I thought it would be a fun exercise to forecast the team performance so here we are. Below are my Los Angeles Dodger 2013 player projections for offensive players only. I will be releasing the pitcher projections sometime in the next week. I intended to release them all at once but Hyun-Jin Ryu broke my system and almost made my head explode. Truthfully I don’t know how he will perform and I’m going over some scouting reports and watching video of him pitching for the Hanwha Eagles in the KBO – Korean Baseball Organization. Let me tell you, this guy looks like he can pitch in the major leagues and he’s had success in the World Baseball Classic but I’m not comfortable releasing any projections that include him yet.
Keep in mind these are before the pre-season has begun, and information such as batting order certainly impacts the players runs scored and RBI. If Hanley bats 2nd, he will probably score 100 runs but only drive in 70 or so. If he bats 5th he could have 100 RBI but he won’t score as many runs. Projections started by taking a 3 year average of statistics. They were then given a 50/30/20 weight – 50% weight for 2012 statistics, 30% weight for 2011 statistics and 20% weight for 2010 statistics. This gives 2012 the most impact on the 2013 projections. This is the reason why the stat line for Matt Kemp doesn’t quite reflect his stellar 2011 or his torrid start to the season in 2012. I had to take into account his most recent performance and it is a big factor in his projection going forward.
Separately I rated all statistics out to 600 plate appearances just for my reference. I made manual adjustments for projected playing time and to account for off season reports – not the old “______ is showing up to camp in the best shape of his life” type of reports, but rather the reports about surgery and off season recovery. I also made manual adjustments on players that saw significant changes in how often they strike out and how often they walk. Lastly I downloaded some batted data ball – line drive %, fly ball %, ground ball % and infield fly ball %. Line drives usually result in a hit, a fly ball that doesn’t leave the park is usually an out, ground balls have a decent chance of finding a hole and infield pop-ups are almost always an out. I wanted to see if any of the boys on our roster were primed for a breakout – if a guy started hitting more line drives not only do they become hits more often, but also it could mean he’s just squaring up the ball more often so even his ground balls and fly balls are hit harder. With all the information available you can easily verify this using average distance per fly ball and average speed off the bat. This is one step I did not take but if anyone has any specific player requests I would be happy to do an in-depth analysis – just let me know in the comments.
Synopsis? To play on a famous quote from Yogi Berra, 90% of this comes from spreadsheet calculations. The other half is my gut. Without further ado:
|Jerry Hairston Jr.||0.269||27||18||1||80||5||20||29||2||297|
This is a team that provides some serious offensive firepower and should only be challenged by the Rockies for title of best offensive in the West. And before you scoff, remember – high altitude + Troy Tulowitzki + Carlos Gonzalez = trouble.
Dee Gordon: Obviously I’m not projecting big things for him and I think he needs more seasoning in the minors. I am also projecting him for two home runs even though his career high in the minors is 3 and that came over 600 plate appearances in A ball back in 2009. I know he only hit one home run last year – I happened to be at that game in Colorado, sitting about 30 past first base and I saw that home run rocket off his bat. It was an absolute SHOT and came just as I was offering some neighboring rival fans my expert opinion about how Gordon had no power and he wouldn’t hit a home run all year. Lesson learned. I think he can develop 5 – 10 HR power over the next couple years, which is more than anyone ever imagined or that you will see anywhere else and also makes him a non-zero in that category. I expect Gordon to become relevant in 2014 and suspect that although he’ll never be a superstar he will be worthy of being a first division starter for a few years. Jerry Hairston: Did you know that he started his major league career way back in 1998 with the Orioles? Nothing to report, just surprised he had been around that long.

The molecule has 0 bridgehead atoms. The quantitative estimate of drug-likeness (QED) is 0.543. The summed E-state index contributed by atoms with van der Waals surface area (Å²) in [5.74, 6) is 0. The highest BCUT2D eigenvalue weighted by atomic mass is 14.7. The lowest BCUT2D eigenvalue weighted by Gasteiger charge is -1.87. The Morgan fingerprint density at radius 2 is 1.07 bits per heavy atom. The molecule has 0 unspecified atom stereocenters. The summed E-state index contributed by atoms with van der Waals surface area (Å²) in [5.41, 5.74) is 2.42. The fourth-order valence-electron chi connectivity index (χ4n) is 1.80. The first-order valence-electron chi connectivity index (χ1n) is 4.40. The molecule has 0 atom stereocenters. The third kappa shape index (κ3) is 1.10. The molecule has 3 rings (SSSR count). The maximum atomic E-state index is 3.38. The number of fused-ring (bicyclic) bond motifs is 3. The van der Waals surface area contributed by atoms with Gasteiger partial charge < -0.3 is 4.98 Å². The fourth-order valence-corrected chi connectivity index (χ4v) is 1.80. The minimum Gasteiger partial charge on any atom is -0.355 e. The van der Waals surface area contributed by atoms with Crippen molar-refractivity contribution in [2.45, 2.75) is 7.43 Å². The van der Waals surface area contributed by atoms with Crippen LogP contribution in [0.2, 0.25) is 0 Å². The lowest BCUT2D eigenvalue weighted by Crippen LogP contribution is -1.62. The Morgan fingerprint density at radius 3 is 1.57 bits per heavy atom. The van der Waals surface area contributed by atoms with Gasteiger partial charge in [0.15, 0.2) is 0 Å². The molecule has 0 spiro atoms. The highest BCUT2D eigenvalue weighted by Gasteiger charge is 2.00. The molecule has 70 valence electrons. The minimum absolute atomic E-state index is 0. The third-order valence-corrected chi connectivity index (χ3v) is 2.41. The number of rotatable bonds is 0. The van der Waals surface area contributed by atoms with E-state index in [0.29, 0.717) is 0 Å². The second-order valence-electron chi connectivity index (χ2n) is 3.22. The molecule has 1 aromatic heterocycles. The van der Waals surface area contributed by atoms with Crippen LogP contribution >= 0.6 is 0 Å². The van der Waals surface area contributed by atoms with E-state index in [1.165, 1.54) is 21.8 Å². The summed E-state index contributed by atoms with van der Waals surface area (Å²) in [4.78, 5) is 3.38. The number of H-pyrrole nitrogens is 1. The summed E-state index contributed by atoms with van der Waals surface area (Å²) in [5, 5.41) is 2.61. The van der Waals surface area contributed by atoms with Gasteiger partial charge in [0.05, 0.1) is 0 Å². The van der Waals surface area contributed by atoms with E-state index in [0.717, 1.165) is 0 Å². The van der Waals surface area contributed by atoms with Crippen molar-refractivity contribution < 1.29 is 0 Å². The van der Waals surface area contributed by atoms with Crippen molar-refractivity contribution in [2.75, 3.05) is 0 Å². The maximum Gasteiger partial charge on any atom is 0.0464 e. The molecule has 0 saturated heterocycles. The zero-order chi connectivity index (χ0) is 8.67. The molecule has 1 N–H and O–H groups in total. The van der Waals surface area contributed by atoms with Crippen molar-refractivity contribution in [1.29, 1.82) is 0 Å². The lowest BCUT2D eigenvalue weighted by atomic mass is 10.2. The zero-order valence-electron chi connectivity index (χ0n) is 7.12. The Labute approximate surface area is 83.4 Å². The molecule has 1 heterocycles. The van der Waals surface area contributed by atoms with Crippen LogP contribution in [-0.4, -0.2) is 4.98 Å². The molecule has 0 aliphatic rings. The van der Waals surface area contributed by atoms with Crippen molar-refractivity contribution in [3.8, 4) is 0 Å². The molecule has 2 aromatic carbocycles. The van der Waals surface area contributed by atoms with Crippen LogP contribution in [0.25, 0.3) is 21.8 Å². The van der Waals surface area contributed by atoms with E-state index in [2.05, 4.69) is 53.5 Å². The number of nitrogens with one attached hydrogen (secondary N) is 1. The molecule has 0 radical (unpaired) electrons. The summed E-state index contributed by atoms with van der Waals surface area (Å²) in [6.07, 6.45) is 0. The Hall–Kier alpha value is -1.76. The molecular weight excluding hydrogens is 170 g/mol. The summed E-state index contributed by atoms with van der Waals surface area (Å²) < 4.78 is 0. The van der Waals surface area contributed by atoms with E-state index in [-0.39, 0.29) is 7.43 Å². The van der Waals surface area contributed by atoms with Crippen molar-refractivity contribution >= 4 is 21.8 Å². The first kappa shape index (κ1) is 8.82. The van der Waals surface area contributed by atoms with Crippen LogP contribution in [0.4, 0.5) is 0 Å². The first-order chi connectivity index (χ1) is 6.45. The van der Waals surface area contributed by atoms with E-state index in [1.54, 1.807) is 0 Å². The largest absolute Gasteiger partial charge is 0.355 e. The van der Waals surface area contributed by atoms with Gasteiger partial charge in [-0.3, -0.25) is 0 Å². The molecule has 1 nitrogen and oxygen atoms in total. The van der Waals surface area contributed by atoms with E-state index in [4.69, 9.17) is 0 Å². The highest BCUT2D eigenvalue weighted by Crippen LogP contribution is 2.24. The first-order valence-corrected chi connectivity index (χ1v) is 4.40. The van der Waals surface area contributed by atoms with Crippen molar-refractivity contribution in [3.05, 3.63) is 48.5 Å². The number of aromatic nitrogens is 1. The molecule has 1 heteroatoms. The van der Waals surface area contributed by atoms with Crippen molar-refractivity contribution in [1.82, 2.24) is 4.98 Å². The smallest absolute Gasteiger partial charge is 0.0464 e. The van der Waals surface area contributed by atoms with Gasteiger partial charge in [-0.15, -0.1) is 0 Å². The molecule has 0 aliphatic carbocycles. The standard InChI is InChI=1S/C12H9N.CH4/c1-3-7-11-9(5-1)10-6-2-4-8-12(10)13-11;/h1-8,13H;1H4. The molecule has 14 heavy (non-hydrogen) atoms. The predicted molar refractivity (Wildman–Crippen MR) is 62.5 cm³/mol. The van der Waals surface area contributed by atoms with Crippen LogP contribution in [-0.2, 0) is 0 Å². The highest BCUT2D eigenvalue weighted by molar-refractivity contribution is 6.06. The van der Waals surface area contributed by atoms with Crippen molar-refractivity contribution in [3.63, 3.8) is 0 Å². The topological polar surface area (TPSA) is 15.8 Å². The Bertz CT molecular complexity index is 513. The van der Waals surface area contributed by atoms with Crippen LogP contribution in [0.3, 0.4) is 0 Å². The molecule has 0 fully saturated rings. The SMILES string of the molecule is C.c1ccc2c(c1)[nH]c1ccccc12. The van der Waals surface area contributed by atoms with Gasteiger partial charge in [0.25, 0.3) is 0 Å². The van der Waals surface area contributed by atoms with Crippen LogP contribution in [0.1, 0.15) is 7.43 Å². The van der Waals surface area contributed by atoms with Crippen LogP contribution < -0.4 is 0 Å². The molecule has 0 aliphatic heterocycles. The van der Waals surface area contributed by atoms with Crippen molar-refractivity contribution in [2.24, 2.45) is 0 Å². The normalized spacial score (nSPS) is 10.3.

Justin Sellers: I removed his projections – if you’re not familiar with his situation read the article Stacie wrote about him and his arrest here http://lasordaslair.com/2013/01/20/justin-sellers-arrested-after-motorcycle-antics-and-pursuit/.
Alex Castellanos: I don’t understand why he’s not given more of a chance. I’m a big fan and think he’d make a fantastic utility guy right off the bat. I adjusted his at bats up – I don’t know if that will happen but I do believe that he DESERVES more of at bats.
Carl Crawford: His injuries have been well documented – with the reports of him entering spring ready to play I made significant adjustments to his forecast.
Matt Kemp: I know some may see this as pessimistic, but we’re projecting a .292 AVG, 30 HR, 106 RBI and 21 SB. That is still an absolute stud. But between his down 2010, his litany of injuries in 2012 and off season shoulder surgery (this is exactly what sapped A-Gon’s 35+ HR power) there are enough question marks to keep his forecast suppressed a bit.
Well that’s it for the offensive projections. Let me know your thoughts and again if anyone would like an in depth look at any individual player just request it in the comments and we’ll dive in.
I hope you enjoyed this work. Until next time.
Topics: A.J. Ellis, Adrian Gonzalez, Andre Ethier, Carl Crawford, Carlos Gonzalez, Dee Gordon, Hanley Ramirez, Jerry Hairston Jr., Los Angeles Dodgers, Luis Cruz, Mark Ellis, Matt Kemp, Tony Gwynn Jr.. Skip Schumaker, Troy Tulowitxki